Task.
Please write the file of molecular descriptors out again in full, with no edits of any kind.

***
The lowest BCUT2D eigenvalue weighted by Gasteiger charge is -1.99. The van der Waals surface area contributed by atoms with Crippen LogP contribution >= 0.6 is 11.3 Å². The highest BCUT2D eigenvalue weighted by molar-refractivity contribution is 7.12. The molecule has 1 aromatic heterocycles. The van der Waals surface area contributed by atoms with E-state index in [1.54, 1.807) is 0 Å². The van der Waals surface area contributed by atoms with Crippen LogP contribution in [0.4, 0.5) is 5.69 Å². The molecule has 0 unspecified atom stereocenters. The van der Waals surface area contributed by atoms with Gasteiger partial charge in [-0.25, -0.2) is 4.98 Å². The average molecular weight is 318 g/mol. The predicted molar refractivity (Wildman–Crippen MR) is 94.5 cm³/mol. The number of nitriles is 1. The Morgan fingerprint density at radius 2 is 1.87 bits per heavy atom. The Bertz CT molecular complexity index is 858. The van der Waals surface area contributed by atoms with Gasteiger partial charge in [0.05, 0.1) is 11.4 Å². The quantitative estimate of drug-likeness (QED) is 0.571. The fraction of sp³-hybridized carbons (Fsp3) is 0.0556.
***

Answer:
The lowest BCUT2D eigenvalue weighted by Gasteiger charge is -1.99. The van der Waals surface area contributed by atoms with Crippen LogP contribution >= 0.6 is 11.3 Å². The highest BCUT2D eigenvalue weighted by molar-refractivity contribution is 7.12. The molecule has 1 aromatic heterocycles. The van der Waals surface area contributed by atoms with E-state index in [1.54, 1.807) is 0 Å². The van der Waals surface area contributed by atoms with Crippen LogP contribution in [0.4, 0.5) is 5.69 Å². The molecule has 0 unspecified atom stereocenters. The van der Waals surface area contributed by atoms with Gasteiger partial charge in [-0.25, -0.2) is 4.98 Å². The average molecular weight is 318 g/mol. The predicted molar refractivity (Wildman–Crippen MR) is 94.5 cm³/mol. The number of nitriles is 1. The Morgan fingerprint density at radius 2 is 1.87 bits per heavy atom. The Bertz CT molecular complexity index is 858. The van der Waals surface area contributed by atoms with Gasteiger partial charge in [0.05, 0.1) is 11.4 Å². The quantitative estimate of drug-likeness (QED) is 0.571. The fraction of sp³-hybridized carbons (Fsp3) is 0.0556.